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ERIC Number: EJ831295
Record Type: Journal
Publication Date: 2008
Pages: 20
Abstractor: ERIC
Reference Count: 22
ISSN: ISSN-1536-3031
Motivating Prospective Elementary School Teachers to Learn Mathematics by Focusing upon Children's Mathematical Thinking
Philipp, Randolph A.
Issues in Teacher Education, v17 n2 p7-26 Fall 2008
Elementary school children in the United States are not developing acceptable levels of mathematical proficiency (National Center for Education Statistics, 1999), and a major concern of teacher educators is that teachers lack the depth and flexibility of mathematical understanding and the corresponding beliefs they need to teach for proficiency (National Research Council [NRC], 2001). Although teachers' mathematical content knowledge plays a critical role in their instruction, teachers need more than content knowledge to be effective. Beliefs about mathematics, teaching, and learning affect not only the ways teachers teach mathematics but also the ways prospective teachers learn mathematics. This article is based upon the author's assumption that, for prospective elementary school teachers, separating the learning of mathematics from the consideration of issues of mathematics teaching and learning is counterproductive to their development of mathematical content knowledge and to the development of their beliefs about mathematics teaching and learning. Here, the author presents the theoretical underpinnings and summarizes the data in support of the claim that prospective elementary school teachers (PSTs) benefit by learning about children's mathematical thinking concurrently while learning mathematics. The author describes four principles that serve as the focus of a mathematics laboratory developed and implemented for PSTs at San Diego State University and at local community colleges: (1) The way most students are learning mathematics in the United States is problematic because students learn to manipulate mathematical symbols without developing the underlying conceptual meanings for the symbols; (2) Learning concepts is more powerful and more generative than learning procedures; (3) Students' reasoning is varied and complex, and it is generally different from adults' reasoning; and (4) Elementary mathematics is not elementary. (Contains 8 figures and 3 notes.)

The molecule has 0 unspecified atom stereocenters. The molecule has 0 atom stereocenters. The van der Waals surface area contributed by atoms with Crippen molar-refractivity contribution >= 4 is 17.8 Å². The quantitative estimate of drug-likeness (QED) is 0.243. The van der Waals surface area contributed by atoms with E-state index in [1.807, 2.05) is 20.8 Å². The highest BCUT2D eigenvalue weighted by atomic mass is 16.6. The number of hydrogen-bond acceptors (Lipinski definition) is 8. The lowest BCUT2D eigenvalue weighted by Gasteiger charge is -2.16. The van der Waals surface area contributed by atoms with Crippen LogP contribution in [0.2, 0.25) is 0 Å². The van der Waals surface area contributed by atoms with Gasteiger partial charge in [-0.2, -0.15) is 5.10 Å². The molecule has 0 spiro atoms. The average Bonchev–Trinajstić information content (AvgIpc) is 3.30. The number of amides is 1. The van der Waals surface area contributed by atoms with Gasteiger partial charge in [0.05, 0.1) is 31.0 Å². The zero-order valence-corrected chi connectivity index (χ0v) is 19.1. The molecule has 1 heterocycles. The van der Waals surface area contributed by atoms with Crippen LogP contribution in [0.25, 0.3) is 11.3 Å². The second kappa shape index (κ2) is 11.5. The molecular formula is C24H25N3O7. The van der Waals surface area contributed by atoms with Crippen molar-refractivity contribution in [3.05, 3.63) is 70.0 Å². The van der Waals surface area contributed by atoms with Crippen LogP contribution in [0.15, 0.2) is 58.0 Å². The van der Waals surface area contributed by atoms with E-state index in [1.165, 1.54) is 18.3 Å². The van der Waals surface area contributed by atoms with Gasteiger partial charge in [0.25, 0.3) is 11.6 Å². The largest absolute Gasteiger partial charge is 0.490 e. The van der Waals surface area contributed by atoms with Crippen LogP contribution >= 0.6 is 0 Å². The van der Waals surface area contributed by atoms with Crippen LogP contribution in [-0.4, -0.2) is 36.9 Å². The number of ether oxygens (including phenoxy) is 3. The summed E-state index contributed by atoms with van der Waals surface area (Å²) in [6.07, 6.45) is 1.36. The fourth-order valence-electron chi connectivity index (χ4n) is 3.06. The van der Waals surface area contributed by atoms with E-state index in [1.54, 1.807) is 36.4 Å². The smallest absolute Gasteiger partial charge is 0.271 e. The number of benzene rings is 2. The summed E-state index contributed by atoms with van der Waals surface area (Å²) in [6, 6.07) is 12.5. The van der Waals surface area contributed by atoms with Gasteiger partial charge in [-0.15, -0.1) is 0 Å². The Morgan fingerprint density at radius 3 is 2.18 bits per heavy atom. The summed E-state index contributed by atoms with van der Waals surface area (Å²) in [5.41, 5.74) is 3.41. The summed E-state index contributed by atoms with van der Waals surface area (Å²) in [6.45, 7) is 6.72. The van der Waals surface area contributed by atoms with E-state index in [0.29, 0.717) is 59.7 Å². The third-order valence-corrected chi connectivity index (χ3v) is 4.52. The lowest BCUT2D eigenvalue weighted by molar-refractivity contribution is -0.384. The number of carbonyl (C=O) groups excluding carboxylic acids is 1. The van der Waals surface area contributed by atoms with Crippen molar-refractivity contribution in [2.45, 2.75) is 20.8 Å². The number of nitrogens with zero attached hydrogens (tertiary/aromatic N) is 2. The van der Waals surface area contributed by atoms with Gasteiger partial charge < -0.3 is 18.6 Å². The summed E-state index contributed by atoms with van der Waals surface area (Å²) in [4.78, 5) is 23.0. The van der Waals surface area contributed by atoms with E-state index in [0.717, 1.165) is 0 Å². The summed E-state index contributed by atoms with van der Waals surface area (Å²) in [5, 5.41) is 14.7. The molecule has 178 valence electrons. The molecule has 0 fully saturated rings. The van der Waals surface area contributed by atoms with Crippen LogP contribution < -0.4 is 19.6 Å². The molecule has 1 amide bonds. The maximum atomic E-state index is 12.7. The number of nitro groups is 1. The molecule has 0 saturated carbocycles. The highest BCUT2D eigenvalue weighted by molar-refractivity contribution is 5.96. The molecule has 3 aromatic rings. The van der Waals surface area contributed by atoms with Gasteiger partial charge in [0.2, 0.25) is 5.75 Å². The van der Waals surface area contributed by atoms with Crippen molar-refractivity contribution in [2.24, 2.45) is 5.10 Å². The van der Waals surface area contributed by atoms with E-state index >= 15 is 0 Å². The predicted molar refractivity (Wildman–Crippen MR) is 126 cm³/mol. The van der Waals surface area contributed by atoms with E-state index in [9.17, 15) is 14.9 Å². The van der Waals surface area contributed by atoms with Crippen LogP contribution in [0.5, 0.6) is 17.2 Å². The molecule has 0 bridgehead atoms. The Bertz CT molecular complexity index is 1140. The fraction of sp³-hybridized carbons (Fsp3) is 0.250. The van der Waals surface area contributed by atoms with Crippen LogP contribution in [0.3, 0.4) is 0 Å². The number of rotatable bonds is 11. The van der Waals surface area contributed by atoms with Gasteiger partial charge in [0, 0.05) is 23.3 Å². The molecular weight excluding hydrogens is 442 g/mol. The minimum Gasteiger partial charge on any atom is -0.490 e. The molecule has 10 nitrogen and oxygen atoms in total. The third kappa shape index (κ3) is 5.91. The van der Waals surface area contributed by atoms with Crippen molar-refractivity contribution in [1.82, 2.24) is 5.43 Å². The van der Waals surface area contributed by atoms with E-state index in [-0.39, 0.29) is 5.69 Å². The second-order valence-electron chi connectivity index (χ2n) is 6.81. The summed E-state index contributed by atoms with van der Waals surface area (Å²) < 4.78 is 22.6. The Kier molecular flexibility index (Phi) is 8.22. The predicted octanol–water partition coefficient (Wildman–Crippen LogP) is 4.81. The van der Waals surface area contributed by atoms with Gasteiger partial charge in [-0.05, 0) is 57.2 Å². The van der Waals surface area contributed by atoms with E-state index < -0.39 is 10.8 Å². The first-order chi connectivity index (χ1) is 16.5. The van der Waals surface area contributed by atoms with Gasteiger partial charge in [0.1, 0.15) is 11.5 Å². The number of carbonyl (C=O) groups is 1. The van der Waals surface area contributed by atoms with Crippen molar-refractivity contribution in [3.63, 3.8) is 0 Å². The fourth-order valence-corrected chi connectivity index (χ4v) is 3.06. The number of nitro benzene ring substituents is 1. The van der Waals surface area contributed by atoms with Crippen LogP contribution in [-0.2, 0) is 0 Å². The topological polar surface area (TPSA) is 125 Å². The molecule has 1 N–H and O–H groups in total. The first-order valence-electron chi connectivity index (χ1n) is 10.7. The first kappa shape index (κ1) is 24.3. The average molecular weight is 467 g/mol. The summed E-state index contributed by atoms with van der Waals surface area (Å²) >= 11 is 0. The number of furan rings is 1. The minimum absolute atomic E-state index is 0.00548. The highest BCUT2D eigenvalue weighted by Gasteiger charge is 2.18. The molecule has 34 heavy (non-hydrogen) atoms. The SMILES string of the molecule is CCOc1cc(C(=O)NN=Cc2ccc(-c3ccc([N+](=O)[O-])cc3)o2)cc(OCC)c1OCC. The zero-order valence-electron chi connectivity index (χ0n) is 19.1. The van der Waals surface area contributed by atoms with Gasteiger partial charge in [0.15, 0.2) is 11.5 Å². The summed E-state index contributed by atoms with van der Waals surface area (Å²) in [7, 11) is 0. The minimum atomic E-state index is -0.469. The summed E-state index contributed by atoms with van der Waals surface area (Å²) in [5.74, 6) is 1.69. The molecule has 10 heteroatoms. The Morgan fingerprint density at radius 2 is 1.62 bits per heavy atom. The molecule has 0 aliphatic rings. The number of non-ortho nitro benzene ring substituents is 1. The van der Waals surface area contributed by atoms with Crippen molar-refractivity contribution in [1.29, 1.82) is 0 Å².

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Publication Type: Journal Articles; Opinion Papers
Education Level: Elementary Education; Higher Education
Audience: Teachers
Language: English
Sponsor: N/A
Authoring Institution: N/A
Identifiers - Location: United States